Nina, the sister, took us to the modest home of the daughter, Salome, where we were to eat. Upon arrival we were introduced to 15 family members who had come to meet us. The women had a lovo oven dug in the backyard and had prepared a Fijian feast for us. After a great many bowls of the traditional Kava drink the feast began. Dee and I were the guests of honor and so were brought heaping plates of food with at least 10 different dishes and bid to eat. They did not eat with us but rather just watched us eat and kept refilling our plates. Again we were seated on mats on the ground outside in their small backyard and under a special awning they had set up. When we were finished some of them ate. Later they sent us home with a "doggie bag" with about 10 lbs of food including a whole roast chicken and loads of vegetables. The only equivalent I can think of is organizing an entire Thanksgiving dinner including having 15 family members there and doing it on 24 hours notice.
The next day it was our turn to reciprocate and so we had the entire family out to Ventana and took them for a sail around the bay and outside the reef into the Pacific ocean. We all had a delightful time with everyone learning how to trim sails and taking a turn at the helm of Ventana. Our youngest crew member was 20 year old Salome's 6 week old baby. After arriving back in the anchorage to watch the sunset we provided fried chicken and cold beer which nice as it was paled by comparison to the meal the evening before.
While our new friends were sophisticated city people living in Suva and working on computers daily they are like all Fijians and consider their real home to be the village the family comes from originally. With this in mind they wanted us to visit their family village with them even though they had not been back in a year or two themselves. We agreed to accompany them on Saturday so a small van was arranged for that day to take us on a 2 hour drive to the village. Unbeknownst to us they also sent two family members ahead on Friday to alert the village and begin preparations for our arrival.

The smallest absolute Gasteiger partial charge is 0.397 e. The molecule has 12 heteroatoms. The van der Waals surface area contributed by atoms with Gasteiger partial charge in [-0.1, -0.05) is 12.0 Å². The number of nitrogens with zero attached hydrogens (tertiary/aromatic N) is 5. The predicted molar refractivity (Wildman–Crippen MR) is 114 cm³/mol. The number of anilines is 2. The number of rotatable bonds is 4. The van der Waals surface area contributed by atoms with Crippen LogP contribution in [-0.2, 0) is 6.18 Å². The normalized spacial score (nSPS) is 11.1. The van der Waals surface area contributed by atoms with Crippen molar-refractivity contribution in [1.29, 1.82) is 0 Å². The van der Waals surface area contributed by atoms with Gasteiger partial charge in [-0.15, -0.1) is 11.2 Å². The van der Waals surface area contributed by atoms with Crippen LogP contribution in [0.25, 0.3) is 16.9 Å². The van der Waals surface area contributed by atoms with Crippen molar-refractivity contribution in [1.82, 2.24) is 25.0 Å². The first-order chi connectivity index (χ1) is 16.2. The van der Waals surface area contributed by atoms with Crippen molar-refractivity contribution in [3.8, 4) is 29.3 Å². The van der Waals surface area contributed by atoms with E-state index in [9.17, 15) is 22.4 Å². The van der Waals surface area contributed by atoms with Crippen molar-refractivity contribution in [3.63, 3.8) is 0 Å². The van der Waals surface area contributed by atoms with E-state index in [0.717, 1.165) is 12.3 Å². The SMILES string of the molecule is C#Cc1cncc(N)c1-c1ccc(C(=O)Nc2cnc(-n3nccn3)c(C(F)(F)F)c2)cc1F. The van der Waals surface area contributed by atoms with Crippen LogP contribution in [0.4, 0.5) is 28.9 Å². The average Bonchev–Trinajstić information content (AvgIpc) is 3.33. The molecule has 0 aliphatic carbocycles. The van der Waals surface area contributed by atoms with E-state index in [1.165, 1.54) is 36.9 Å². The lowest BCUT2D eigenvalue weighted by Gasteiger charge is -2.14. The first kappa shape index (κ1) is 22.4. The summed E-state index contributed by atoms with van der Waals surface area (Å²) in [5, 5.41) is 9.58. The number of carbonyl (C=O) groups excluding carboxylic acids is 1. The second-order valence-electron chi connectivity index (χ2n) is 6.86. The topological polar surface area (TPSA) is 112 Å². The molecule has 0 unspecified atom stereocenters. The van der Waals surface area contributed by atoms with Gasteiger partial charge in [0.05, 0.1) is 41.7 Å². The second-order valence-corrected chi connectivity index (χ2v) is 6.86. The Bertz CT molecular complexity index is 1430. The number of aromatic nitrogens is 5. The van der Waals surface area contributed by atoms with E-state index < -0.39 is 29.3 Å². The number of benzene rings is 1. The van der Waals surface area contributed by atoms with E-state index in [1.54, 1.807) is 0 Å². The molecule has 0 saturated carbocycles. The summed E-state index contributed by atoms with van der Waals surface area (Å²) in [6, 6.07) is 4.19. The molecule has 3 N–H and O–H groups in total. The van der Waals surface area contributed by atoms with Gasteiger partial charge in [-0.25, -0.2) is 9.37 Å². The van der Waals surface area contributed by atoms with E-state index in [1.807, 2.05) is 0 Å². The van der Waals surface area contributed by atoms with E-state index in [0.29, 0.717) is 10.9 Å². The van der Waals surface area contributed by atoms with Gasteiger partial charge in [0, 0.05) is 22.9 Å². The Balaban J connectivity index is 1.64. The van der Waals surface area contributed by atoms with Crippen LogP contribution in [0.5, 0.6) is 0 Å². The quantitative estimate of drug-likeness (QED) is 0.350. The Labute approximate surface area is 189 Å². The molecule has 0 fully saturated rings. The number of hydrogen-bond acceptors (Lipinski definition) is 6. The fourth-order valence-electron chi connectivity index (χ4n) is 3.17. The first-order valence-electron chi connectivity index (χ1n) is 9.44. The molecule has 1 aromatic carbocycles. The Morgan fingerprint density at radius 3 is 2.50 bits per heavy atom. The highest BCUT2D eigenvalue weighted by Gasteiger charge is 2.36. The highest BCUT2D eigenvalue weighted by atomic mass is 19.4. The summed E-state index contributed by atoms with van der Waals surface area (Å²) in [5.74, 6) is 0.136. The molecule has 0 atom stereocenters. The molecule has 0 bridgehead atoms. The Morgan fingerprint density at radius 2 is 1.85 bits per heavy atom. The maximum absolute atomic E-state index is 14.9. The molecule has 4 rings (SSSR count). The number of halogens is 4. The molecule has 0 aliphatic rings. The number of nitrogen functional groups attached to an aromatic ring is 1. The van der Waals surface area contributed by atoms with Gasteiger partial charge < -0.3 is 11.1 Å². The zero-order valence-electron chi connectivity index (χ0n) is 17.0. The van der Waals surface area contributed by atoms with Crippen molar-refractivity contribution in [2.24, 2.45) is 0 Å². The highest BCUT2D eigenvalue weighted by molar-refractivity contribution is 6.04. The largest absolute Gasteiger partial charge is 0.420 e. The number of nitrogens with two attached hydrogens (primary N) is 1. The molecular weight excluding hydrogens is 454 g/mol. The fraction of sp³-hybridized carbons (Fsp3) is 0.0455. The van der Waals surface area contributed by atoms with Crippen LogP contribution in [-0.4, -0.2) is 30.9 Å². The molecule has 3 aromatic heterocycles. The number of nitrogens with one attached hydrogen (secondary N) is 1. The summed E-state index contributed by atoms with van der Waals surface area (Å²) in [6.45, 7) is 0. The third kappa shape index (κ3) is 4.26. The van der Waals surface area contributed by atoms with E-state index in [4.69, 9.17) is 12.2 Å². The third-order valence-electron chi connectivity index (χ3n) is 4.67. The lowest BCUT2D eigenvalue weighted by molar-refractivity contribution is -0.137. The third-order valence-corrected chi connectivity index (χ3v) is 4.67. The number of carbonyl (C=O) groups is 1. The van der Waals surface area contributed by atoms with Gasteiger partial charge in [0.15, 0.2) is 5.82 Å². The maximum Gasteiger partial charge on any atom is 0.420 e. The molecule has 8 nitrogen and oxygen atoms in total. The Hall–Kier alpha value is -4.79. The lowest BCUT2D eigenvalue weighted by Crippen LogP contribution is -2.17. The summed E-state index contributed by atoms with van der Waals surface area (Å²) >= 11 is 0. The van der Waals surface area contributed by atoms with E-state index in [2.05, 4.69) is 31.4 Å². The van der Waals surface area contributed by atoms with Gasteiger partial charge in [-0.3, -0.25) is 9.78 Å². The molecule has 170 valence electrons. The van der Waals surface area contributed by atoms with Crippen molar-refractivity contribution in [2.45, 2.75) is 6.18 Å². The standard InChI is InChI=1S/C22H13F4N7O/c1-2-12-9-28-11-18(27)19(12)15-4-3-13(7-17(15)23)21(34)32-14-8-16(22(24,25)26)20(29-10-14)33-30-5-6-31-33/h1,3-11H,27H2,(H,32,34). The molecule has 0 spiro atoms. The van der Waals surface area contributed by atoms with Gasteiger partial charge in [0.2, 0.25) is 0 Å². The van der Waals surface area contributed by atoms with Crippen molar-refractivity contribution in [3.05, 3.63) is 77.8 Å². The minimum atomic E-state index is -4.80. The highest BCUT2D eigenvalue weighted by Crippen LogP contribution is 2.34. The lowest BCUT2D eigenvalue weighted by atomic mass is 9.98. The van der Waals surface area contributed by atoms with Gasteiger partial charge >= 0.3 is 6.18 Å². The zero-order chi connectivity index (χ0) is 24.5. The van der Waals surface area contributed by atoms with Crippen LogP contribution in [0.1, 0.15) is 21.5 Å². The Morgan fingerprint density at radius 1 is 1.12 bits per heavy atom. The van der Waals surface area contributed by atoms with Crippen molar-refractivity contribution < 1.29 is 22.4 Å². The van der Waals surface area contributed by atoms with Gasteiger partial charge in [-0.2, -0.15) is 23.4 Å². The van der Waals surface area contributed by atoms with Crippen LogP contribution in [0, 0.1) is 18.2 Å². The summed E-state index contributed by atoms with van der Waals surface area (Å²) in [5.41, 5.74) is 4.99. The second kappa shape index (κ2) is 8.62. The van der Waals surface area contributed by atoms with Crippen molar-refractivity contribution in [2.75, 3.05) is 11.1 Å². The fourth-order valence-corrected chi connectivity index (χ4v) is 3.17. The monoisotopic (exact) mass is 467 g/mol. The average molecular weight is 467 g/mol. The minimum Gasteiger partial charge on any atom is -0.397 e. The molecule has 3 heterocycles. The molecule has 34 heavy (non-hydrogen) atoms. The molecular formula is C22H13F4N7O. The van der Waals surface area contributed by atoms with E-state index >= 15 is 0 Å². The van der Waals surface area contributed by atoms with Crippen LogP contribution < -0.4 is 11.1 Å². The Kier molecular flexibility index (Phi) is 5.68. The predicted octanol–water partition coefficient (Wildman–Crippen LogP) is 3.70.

Upon arriving we presented an offering to the chief and were ceremonially welcomed into the village. Both Dee and Nina were allowed to sit at the back of the room while Rob joined the men in countless cups of Kava drink. After a few hours of this one of the village elders toured us around the village and explained its layout and all the traditions governing who lives where and where everyone can and cannot walk. He also showed us the modern land reclamation project they had planned with help from the Fijian government. After the tour and a few more cups of kava it was time for yet another feast.
This was similar to the first one in which long mats were placed on the floor and a number of us ate together. Unlike the other feasts though at this one we did not have any silverware but ate with our hands. Dee and I as the guests of honor had been presented with unbelievable leis that weighed about 3 pounds each. The village is the only one in all of Fiji that makes a certain style of woven fan. The leis had about half a dozen 6" fans woven into them along with flowers, greenery and other decorations. We were also presented with larger 8" diameter fans. During the feast a 13 year old girl sat between us to fan us and keep away the occasional fly that happened by. The feast included huge crabs, prawns, fish, chicken, etc, etc. After the feast we returned to the Kava room where the men were quietly getting "grogged." Before we left they presented each of us large 14" fans with our names woven into them.
The whole week with Veronica's family felt like one long outpouring of generosity and love. We were able to send photos of everyone back to Veronica in the US and give her glowing reports. The only cloud on the horizon was that her daughter, unmarried Salome, an extremely intelligent and personable 20 year old had quit her last year of college to have her new baby. Though she had some help from the baby's father she was now working to support herself and the infant.